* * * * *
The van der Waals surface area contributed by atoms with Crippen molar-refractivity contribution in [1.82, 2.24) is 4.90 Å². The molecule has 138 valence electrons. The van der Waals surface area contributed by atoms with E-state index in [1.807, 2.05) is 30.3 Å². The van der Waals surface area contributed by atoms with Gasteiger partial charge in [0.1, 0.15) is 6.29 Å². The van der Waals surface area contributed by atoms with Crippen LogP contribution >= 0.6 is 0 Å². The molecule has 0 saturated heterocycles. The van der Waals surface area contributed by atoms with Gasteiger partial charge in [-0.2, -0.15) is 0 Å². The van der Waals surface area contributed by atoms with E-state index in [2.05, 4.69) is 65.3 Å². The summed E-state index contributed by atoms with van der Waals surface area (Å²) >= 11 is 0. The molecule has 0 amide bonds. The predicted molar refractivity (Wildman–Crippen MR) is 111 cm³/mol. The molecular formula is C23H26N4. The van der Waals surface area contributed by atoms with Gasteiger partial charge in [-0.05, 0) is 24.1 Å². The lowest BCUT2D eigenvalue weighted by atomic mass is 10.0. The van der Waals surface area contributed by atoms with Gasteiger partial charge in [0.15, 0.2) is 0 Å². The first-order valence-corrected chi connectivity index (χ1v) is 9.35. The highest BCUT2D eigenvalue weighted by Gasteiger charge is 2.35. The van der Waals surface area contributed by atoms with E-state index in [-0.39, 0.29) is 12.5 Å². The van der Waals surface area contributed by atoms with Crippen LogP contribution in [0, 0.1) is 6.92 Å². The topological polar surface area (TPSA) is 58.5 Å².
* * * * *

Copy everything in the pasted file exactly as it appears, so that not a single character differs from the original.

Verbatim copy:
The van der Waals surface area contributed by atoms with Crippen molar-refractivity contribution in [1.82, 2.24) is 4.90 Å². The molecule has 138 valence electrons. The van der Waals surface area contributed by atoms with E-state index in [1.807, 2.05) is 30.3 Å². The van der Waals surface area contributed by atoms with Gasteiger partial charge in [0.1, 0.15) is 6.29 Å². The van der Waals surface area contributed by atoms with Crippen LogP contribution >= 0.6 is 0 Å². The molecule has 0 saturated heterocycles. The van der Waals surface area contributed by atoms with Gasteiger partial charge in [-0.2, -0.15) is 0 Å². The van der Waals surface area contributed by atoms with E-state index in [2.05, 4.69) is 65.3 Å². The summed E-state index contributed by atoms with van der Waals surface area (Å²) >= 11 is 0. The molecule has 0 amide bonds. The predicted molar refractivity (Wildman–Crippen MR) is 111 cm³/mol. The molecular formula is C23H26N4. The van der Waals surface area contributed by atoms with Gasteiger partial charge in [-0.05, 0) is 24.1 Å². The lowest BCUT2D eigenvalue weighted by atomic mass is 10.0. The van der Waals surface area contributed by atoms with Gasteiger partial charge in [0.15, 0.2) is 0 Å². The first-order valence-corrected chi connectivity index (χ1v) is 9.35. The highest BCUT2D eigenvalue weighted by Gasteiger charge is 2.35. The van der Waals surface area contributed by atoms with E-state index in [-0.39, 0.29) is 12.5 Å². The van der Waals surface area contributed by atoms with Crippen LogP contribution in [0, 0.1) is 6.92 Å². The topological polar surface area (TPSA) is 58.5 Å².